Post by Brian Roebuck on Mar 5, 2007 19:30:08 GMT -5
The French wrap self belay is an interesting safety device that looks like it would actually work even in a panic situation (which is where it needs to work the most!). It is more "stuff" to deal with when rappelling but when you consider the following things it is clear you can get in trouble very fast. While rappelling you only have one point of attachment, your momentum downward is not in your favor, and the possibility of rockfall rendering you unable to control things all add up to a far more dangerous situation than during climbing. Having something to slow or stop your rappel in an emergency situation could easily save your life. I have never used a french wrap but I suspect it takes practice in controlled conditions to use properly. In fact all vertical gear should be used in training before it ever goes underground with you. Your life depends on it.
I always climb with three points of contact. If I get hurt etc I won't fall unless the rope itself breaks. When I rappel only the rack and my caribiner keep me attached to the rope. The rack can be configured (incorrectly) or misused to allow me to lose control and fall almost as fast as in a freefall. Once the speed of rope moving through the rack gets fast enough it melts slightly on the hot metal surface of the rack bars (glazing) which in turn acts like a lubricant. I suspect the nylon surfaces in contact with the bars "out-gases" during this time as well providing a sort of gas bearing effect to further reduce friction. It takes only minute quantities of solid nylon to create large amounts of gases when heated (solids are much more dense than gases) so looking at a glazed rope gives little clue about such a physical event. All of this gives you very little friction to slow yourself back to a controllable speed. When you reach that point you likely cannot recover and that can happen so fast you don't have much time to react. Only superhuman strength in pushing the rack bars together can create some usable friction by squishing the rope between bars that might be enough to slow you.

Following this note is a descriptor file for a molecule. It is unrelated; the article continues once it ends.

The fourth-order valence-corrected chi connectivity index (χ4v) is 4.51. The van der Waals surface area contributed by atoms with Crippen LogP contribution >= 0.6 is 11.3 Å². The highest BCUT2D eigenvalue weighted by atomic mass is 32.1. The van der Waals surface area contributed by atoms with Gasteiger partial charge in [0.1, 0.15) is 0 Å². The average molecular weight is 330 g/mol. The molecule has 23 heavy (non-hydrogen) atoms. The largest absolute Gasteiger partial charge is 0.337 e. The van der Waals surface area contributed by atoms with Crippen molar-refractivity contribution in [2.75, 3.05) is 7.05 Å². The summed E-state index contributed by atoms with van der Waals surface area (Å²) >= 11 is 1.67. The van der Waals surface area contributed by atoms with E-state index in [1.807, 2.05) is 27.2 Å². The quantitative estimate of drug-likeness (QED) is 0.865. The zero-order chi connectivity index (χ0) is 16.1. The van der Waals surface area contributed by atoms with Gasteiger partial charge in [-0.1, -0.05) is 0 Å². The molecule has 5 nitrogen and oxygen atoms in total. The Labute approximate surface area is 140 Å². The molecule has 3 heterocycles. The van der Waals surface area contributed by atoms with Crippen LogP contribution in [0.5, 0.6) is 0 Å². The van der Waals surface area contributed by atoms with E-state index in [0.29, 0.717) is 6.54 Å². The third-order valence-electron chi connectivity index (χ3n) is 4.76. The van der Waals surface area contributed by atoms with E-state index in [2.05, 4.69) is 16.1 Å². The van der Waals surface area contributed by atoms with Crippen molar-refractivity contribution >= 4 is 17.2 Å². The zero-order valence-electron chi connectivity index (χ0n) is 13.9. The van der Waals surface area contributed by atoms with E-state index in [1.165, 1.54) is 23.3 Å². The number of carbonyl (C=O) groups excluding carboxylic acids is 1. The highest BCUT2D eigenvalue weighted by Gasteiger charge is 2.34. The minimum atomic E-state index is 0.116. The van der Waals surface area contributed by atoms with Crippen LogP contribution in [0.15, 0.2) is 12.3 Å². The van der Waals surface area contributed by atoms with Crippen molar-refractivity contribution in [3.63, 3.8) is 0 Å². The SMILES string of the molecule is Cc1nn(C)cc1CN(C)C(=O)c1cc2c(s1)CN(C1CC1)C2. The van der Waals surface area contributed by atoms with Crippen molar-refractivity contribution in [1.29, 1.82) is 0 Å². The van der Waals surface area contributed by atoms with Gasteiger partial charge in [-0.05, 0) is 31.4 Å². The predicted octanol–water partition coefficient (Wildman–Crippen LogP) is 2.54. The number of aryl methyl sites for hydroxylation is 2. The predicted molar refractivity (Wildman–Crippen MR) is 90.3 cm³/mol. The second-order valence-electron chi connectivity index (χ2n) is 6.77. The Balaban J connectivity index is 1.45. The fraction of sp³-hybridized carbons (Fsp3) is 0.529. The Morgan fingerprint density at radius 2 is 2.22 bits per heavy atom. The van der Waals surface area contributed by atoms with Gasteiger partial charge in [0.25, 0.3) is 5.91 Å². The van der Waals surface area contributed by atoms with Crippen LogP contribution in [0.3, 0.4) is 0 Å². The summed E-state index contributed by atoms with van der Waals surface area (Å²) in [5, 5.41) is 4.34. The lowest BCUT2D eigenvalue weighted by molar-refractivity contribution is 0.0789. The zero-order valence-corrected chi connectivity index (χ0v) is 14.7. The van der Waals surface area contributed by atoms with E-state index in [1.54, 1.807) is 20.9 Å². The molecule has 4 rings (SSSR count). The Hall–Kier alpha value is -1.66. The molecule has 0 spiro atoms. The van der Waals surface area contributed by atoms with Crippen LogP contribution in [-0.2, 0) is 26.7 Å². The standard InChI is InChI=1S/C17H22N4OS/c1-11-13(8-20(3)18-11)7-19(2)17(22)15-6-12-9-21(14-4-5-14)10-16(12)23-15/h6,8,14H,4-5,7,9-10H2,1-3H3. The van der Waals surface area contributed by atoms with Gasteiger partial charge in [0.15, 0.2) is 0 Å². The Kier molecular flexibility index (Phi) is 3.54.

There are cases where a french wrap would be impractical or even more dangerous such as through a tight spot at the top of a drop etc. In this case it is up to the caver to decide if he or she is willing to risk the rappel. Most do and do just fine. But some don't. It's always the other guy that gets hurt - until it is you.
As an engineer I often have to think about things that can get out of control and hurt people or machinery. Doing a safety analysis on rappelling would be interesting and would point to many things that could go wrong. Perhaps we all should consider french wraps or other rappel safety devices. Maybe the real answer to rappelling safety has not yet been invented.
It's certainly something to think about.
Good caving to all.
Brian Roebuck NSS 34626 RL (FE) ----- Caving is far too serious to be taken seriously.